for comparing these options, though the ideal discount rate may not be clear. One
organization we interviewed suggested a good strategy: use the cost of debt, return on
endowment (a proxy for “cost of equity”), and judgment about the additional project
risk to define a range for the discount rate, and then test how sensitive the analysis is to
changes across that range. All cash flows from the financially driven project must be
considered, including increased attendance at other programs or increased income
from a café or bookstore generated by the attention to the popular program.
Annual Budget Process
Income-driven budgets are at the heart of financial management in stable arts organizations.
Zero-based budgets created through an inclusive, collaborative process, and rigorous challeng-
ing of assumptions lead to the most accurate budgets. More advanced methods for forecasting
can be beneficial, and an “80 / 20” approach to these techniques can work for arts organizations.
Income-driven budgeting, where expected income is determined first and expense
levels are then set within this constraint, is standard practice in all the organizations we
interviewed. While some organizations make their forecasts by “indexing” the
previous year’s income up or down by some percentage, the more effective practice is
to start from a “zero basis” and build the income forecast from the bottom up. This
process allows managers to evaluate specific assumptions and environmental changes
that affect each source of income. The biggest challenge in forecasting is clearly the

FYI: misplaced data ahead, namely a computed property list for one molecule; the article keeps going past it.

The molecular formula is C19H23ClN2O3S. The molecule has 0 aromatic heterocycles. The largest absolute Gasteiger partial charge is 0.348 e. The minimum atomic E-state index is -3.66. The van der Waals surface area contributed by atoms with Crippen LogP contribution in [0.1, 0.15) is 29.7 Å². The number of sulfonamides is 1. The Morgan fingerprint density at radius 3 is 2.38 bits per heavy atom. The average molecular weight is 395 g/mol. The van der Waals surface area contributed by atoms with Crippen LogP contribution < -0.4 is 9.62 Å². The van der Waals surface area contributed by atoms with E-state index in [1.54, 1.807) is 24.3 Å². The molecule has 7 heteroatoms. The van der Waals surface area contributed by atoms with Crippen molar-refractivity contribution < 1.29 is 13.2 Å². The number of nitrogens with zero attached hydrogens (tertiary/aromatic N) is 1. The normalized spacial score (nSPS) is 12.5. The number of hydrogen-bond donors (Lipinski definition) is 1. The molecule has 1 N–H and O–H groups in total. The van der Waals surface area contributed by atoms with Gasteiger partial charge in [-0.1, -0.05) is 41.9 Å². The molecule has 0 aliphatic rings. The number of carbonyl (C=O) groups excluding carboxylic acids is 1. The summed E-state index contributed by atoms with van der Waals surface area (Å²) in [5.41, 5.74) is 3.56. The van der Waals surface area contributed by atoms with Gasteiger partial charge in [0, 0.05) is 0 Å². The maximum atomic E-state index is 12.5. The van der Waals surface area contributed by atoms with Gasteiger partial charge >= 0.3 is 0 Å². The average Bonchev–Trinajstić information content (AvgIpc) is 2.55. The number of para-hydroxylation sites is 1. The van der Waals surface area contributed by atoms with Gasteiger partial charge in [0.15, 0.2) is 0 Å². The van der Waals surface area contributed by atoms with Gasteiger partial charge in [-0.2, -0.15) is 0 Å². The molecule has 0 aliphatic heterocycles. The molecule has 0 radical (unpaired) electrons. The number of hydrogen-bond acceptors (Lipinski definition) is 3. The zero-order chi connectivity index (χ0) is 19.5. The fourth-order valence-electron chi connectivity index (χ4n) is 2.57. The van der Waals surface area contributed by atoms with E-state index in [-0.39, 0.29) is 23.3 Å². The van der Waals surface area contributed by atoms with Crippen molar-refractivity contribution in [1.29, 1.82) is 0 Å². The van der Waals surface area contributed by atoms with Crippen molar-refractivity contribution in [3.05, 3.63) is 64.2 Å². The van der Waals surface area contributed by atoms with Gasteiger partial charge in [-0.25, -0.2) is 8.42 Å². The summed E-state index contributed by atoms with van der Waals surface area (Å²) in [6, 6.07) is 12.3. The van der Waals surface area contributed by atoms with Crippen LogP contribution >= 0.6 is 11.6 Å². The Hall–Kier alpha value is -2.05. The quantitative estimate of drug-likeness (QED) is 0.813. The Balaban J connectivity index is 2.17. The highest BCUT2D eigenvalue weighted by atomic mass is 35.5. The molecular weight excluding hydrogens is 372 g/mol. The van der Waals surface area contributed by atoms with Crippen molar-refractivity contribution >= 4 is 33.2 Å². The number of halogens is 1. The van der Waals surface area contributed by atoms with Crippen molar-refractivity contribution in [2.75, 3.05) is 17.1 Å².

forecasting of individual donations. There may be an opportunity for arts
organizations to use additional forecasting techniques, such as statistical methods to
evaluate income variability or the effect of specific environmental factors. These
techniques can be complex, but an “80 / 20” approach (“80% of the benefit comes from
the first 20% of the effort”) focused on the basics can often realize much of their benefit.
Detailed historical data is a key resource for accurate forecasting, but process design
and common sense practices are equally important. One organization uses a practice of
forecasting “people in the seats,” not percentage of capacity, because “it is easy to say
‘80% of capacity’ and feel that is achievable, but if you look at the number of people
you have to get to walk through the door to achieve that, you don't believe it
anymore.” Another organization has created a budget process and culture in which
budgets and assumptions are challenged aggressively; the result is that staff put more
thought into their estimates. These cultural approaches are effective but they take
commitment: an organization that is redesigning their budget process to improve
collaboration between financial and artistic staff expects it to take three years to make
the process a lasting part of the culture.
Financial Reporting and Tracking
The budget report is the primary tool for tracking financial performance in arts organizations,
and the natural foundation for any extensions to reporting. Arts leaders can get a more com-
plete view of financial issues by integrating longer-term financial views, incorporating balance
sheet objectives, and designing reports to highlight financial contribution from each program.
The budget report, showing the current year’s income and expense performance
against plan, is the heart of performance tracking in arts organizations. While every
budget report looks different from the next, some common enhancements help arts
leaders identify risks sooner and keep an eye on critical financial drivers. First,
organizations that must make financial commitments two or three years into the future